Pregnancy, Postpartum Depression, and Sex: A Christian Counselor’s View
Pregnancy is the most intimate natural communion a human can encounter. Postpartum depression affects about a third of women after the abrupt ending of this closest of all unions. For most of the nine months this 24/7 union has been creating a new norm, a continuity and expectation that is suddenly over.
The pain of childbirth first referenced in Genesis 3 is more than labor pains. Separation, a loss of communion—that is a pain of childbirth that is not just muscular contractions. In fact, we see it at numerous junctures in a child’s life—mom is in tears leaving her child at day care, the first day getting on the school bus, going away to college, moving out, and of course, when the child “leaves” in a marriage ceremony.
All of these pains are part and parcel of the Genesis Fall. Marriage is just one of the many casualties of The Fall—the fracture lines can be seen in Genesis 3:16-19. The woman looks to her children for what is not fully realized in the marital union. She can become emotionally dependent on her child, especially if she does not receive emotional support from her husband. Postpartum pain and depression should drive a couple to seek God’s intended redemptive trajectory in the centrality of marital intimacy.
The emerging new mom can begin this emotional dependence during pregnancy. The closeness of the communion with this new life can be something she clings to for herself almost in a reclusive way. The preventative tactic during pregnancy is to recognize this new life as emanating from her husband and her love relationship with him. So, she might wish to squelch this postpartum potential by focusing not on “my baby,” but on “the fruit of our love relationship” or “our baby.”
An antidote for that loss after birth is the reunion with her husband. The physical union has been interrupted by the pregnancy. Sex can be seen by the pregnant mother as an “invasion” of that union she is hovering over. As the pregnancy continues it can inculcate a protection from the husband rather than a protection given by the husband.
Charisse noticed that her sexual libido didn’t automatically return after pregnancy. She thought of it as a continuation of a new low level of libido begun in pregnancy. In discussing this with her, she indicated that she began nursing after birth and was currently continuing to nurse her infant. She was unaware that the nursing mother releases progesterone similar to that released in post orgasm. She was not feeling naturally sexually aroused because she was experiencing the hormones that speak to her body of post-orgasmic satisfaction. It was helpful for Charisse to identify what was not a permanent decreased interest in sex.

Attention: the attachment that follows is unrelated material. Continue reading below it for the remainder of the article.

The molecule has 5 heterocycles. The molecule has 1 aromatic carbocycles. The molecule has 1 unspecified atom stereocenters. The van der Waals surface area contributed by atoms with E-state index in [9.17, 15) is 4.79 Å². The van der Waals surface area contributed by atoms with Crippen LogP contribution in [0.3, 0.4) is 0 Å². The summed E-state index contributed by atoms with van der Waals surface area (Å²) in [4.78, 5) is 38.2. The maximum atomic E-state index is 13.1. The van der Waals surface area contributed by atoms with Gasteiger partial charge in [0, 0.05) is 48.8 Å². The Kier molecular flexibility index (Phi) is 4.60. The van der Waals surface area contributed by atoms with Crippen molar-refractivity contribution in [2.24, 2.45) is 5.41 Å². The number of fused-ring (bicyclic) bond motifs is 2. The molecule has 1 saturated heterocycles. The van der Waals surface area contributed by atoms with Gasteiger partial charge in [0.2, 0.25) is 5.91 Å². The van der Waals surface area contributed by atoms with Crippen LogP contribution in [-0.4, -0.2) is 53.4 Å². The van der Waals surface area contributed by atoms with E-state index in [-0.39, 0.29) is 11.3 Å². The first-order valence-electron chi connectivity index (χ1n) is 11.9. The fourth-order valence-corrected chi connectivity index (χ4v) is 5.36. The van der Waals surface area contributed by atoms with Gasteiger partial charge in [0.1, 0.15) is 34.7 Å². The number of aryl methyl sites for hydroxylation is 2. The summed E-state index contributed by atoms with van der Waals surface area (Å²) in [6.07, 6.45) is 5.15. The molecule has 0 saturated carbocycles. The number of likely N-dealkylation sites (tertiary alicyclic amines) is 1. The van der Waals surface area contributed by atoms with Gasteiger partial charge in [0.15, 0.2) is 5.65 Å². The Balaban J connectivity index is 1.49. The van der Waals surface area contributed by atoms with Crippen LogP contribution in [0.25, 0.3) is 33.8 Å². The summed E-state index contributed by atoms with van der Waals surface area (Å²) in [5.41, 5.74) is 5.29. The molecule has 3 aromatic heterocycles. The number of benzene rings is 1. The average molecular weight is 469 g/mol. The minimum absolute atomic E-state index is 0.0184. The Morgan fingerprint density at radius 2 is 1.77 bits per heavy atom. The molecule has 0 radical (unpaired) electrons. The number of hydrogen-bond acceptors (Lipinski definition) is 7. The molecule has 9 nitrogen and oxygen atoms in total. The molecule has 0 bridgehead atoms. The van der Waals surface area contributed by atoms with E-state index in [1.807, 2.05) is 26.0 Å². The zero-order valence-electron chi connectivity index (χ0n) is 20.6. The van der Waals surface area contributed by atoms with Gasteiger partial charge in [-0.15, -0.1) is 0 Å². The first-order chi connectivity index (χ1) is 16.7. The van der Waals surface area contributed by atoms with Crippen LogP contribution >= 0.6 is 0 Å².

These effects can produce an expectation of a continuing new norm. Recognizing that it is a season (that it ends and is, in fact, not a new norm) is important in expecting a renewed engagement sexually.
So many mothers of young children spend their day having their bodies “used” by their children. Their day is loaded with touch, and besides the hugging, holding, sitting on the lap and clinging, there is a certain destructive motive, an incentive to punch, pull, pinch and otherwise damage the mom’s body. It is normal for a mom at the end of a day to feel her body has been used and physical activity with her husband only seems like more of the same. Recognizing her husband as he-who-cares-for-and-nurtures-her through her body, she can recentralize their relationship after a hard day.
Lastly, a woman can idealize motherhood to the point of taking on the mystique called “the Madonna Effect.” The notion of being a noble, sacrificial, almost holy figure during the day is not consistent with being a sexy marriage partner later that night. She needs to realize “I am both.” And she can wear both hats separately—she is neither a sexy Madonna with her children nor a Madonna-like sexual partner with her husband.
Christian Counseling Can Be Helpful Here
Talking openly about the relational and physical impacts on your marriage that pregnancy and birth can bring can be helpful in untangling them, understanding them, and making your marriage even more central than before. Christian counseling can help in clarifying these very personal and relational dynamics.
Courtesy of Flickr CreativeCommon: “Baby Bump Photo” cropped, courtesy of David Veksler, (CC BY-SA 2.0); “Holding Hands with a Newborn Baby,” courtesy of Bridget Coila, (CC BY-SA 2.0)